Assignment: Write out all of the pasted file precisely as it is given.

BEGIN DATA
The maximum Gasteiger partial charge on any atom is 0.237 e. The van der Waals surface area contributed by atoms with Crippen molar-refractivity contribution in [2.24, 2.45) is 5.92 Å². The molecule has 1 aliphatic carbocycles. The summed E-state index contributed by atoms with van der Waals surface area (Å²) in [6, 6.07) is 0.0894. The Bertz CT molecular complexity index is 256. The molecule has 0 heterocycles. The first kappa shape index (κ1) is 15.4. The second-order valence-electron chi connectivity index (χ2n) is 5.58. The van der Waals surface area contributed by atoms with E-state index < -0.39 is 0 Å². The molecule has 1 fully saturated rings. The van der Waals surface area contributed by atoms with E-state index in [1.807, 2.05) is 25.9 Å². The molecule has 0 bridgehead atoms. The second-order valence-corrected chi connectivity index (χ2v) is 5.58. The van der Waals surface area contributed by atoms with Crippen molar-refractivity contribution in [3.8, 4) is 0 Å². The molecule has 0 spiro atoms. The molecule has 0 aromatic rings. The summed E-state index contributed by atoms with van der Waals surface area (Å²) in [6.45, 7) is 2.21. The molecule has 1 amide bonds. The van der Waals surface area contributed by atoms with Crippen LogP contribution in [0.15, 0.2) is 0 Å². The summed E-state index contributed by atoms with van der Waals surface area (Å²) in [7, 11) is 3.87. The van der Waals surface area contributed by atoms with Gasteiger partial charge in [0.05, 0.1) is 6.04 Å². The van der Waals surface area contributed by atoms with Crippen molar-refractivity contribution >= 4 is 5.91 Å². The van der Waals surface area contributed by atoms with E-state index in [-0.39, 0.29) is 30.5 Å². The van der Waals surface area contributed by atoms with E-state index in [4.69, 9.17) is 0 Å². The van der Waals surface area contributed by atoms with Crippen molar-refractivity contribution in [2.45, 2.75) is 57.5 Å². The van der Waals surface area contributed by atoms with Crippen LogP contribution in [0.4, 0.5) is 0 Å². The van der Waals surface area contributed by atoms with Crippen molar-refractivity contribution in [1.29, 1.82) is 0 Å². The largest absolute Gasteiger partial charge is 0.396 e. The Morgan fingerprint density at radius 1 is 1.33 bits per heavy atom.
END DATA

The maximum Gasteiger partial charge on any atom is 0.237 e. The van der Waals surface area contributed by atoms with Crippen molar-refractivity contribution in [2.24, 2.45) is 5.92 Å². The molecule has 1 aliphatic carbocycles. The summed E-state index contributed by atoms with van der Waals surface area (Å²) in [6, 6.07) is 0.0894. The Bertz CT molecular complexity index is 256. The molecule has 0 heterocycles. The first kappa shape index (κ1) is 15.4. The second-order valence-electron chi connectivity index (χ2n) is 5.58. The van der Waals surface area contributed by atoms with E-state index < -0.39 is 0 Å². The molecule has 1 fully saturated rings. The van der Waals surface area contributed by atoms with E-state index in [1.807, 2.05) is 25.9 Å². The molecule has 0 bridgehead atoms. The second-order valence-corrected chi connectivity index (χ2v) is 5.58. The van der Waals surface area contributed by atoms with Crippen molar-refractivity contribution in [3.8, 4) is 0 Å². The molecule has 0 spiro atoms. The molecule has 0 aromatic rings. The summed E-state index contributed by atoms with van der Waals surface area (Å²) in [6.45, 7) is 2.21. The molecule has 1 amide bonds. The van der Waals surface area contributed by atoms with Crippen LogP contribution in [0.15, 0.2) is 0 Å². The summed E-state index contributed by atoms with van der Waals surface area (Å²) in [7, 11) is 3.87. The van der Waals surface area contributed by atoms with Gasteiger partial charge in [0.05, 0.1) is 6.04 Å². The van der Waals surface area contributed by atoms with Crippen molar-refractivity contribution >= 4 is 5.91 Å². The van der Waals surface area contributed by atoms with E-state index in [-0.39, 0.29) is 30.5 Å². The van der Waals surface area contributed by atoms with E-state index in [4.69, 9.17) is 0 Å². The van der Waals surface area contributed by atoms with Crippen molar-refractivity contribution in [2.45, 2.75) is 57.5 Å². The van der Waals surface area contributed by atoms with Crippen LogP contribution in [0.4, 0.5) is 0 Å². The van der Waals surface area contributed by atoms with Crippen molar-refractivity contribution in [1.29, 1.82) is 0 Å². The largest absolute Gasteiger partial charge is 0.396 e. The Morgan fingerprint density at radius 1 is 1.33 bits per heavy atom.